Hooded Nudibranchs

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Hooded Nudibranchs

April 18, 2012 - 20:58
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Weird creatures from inner space.

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This strange-looking creature, Melibe leonine, is one of the most characteristic members of the Opisthobranchia. It most notable feature is the large expandable muscular oral hood, fringed with sensory tentacles, which it opens and throws forward in order to catch food in matter similar to a fisherman with a catch net. It is also known as the Lion Nudibranch because of the hoods likeliness to that of a lion’s mane.

This species feeds on just about anything that is unfortunate enough to swim in front of its gaping head, and its diet includes copepods, amphipods and ostracods, as well as small post-larval molluscs. This species hunts mainly attached but is a good swimmer when harassed or dislodged. The animal stands attached to the substrate (often a blade of eelgrass or kelp) and expands the oral hood ahead of itself to trap prey. It then sweeps the hood left and right or downward. When the ventral surface of the hood contacts a small animal, the hood rapidly closes, and the fringing tentacles overlap, holding the prey in. The whole animal is then forced into the nudibranch’s mouth.

This spectacular nudibranch can seasonally be found in large numbers on kelp—particularly in kelp beds south of the Puget Sound—and sometimes ‘swimming’ in coastal waters. When swimming, it is usually upside-down, and thrashes or undulates back and forth. It is often seen swimming near the water’s surface in the summer, or after fall and winter storms disturb the eelgrass.

The wide flattened cerata (fringes) of this species are easily detached when disturbed by fish or predators, as a defensive mechanism, inviting the predator to follow the detached body part drifting in the current, rather than stay around and hassle the animal itself. Animals are often found with some or all the cerata missing or in a state of regrowth. Predators may include fish, kelp dwelling crabs and sea stars.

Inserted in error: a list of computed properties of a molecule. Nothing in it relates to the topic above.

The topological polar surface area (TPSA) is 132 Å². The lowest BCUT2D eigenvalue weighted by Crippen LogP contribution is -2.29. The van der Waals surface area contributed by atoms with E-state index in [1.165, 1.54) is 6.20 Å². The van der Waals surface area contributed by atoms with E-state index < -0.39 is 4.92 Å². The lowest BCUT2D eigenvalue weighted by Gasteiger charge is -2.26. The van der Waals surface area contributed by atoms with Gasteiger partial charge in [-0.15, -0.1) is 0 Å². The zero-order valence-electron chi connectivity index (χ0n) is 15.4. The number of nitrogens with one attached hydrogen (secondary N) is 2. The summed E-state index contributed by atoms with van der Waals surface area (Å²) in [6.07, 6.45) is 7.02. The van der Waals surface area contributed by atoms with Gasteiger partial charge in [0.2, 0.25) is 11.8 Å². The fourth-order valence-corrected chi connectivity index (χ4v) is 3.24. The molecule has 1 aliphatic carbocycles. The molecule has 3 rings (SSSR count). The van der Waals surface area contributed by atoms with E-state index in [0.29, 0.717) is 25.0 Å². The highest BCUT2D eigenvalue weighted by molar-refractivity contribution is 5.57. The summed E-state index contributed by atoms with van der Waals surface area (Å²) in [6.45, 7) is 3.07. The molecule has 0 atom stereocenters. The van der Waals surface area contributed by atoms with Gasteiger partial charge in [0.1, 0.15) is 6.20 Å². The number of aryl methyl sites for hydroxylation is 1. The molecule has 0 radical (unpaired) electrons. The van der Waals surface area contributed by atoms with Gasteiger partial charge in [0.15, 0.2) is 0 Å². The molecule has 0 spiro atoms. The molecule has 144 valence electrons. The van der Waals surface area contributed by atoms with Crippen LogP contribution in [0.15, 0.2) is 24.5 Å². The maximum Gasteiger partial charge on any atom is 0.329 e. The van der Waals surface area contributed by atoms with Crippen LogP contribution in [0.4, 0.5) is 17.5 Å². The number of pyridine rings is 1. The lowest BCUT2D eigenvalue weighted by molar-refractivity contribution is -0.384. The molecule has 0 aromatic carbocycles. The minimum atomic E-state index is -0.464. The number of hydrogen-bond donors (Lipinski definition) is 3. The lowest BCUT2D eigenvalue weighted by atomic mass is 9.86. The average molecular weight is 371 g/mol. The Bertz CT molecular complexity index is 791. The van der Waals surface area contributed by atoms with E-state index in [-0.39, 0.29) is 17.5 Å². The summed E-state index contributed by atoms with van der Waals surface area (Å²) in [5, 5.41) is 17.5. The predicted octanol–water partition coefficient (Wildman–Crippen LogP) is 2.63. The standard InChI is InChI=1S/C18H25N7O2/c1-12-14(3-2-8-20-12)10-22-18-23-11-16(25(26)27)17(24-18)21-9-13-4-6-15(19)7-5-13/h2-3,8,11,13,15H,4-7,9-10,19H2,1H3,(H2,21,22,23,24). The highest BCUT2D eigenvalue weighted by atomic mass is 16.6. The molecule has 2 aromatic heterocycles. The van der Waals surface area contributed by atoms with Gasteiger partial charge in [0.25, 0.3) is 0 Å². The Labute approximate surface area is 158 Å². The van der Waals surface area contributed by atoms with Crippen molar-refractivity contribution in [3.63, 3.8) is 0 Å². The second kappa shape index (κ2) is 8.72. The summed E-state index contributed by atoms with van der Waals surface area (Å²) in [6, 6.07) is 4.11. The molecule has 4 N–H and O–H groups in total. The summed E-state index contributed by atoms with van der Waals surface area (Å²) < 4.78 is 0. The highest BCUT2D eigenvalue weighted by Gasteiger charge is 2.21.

This species occurs on the west coast of North America, from Alaska to Baja California. Eggs can be found in the Washington state area at any season. The eggs are attached to kelp and eelgrass in long, wide yellow or cream-colored ribbons, which form tight coils or wavy folds.

Melibe leonina has a sweet fruity aroma, which you can smell throughout the room when a number of them are in a tank. It tends to ‘get to you’ like a bad perfume. They are gregarious animals and probably use it to keep together. ■

Originally published

on page 56

X-Ray Mag #47

March 08, 2012 - 00:48
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Red Sea travel special: Brothers Islands, Cairo to El Quseir, Elphinstone; Interview with Archim Schlöffel; Communing with cuttlefish; Kimbe Bay’s Zero Wreck; Bell Island wrecks; Hooded nudibranchs; Giant manta rays of Ecuador; Diving Timor Leste; How to photograph sharks with Andy Murch; Interview with PADI co-founder, John Cronin; Muck diving photography with Lawson Wood; The Dead Sea; Plus news and discoveries, equipment and training news, books and media, underwater photo and video equipment, turtle news, shark tales, whale tales and much more...

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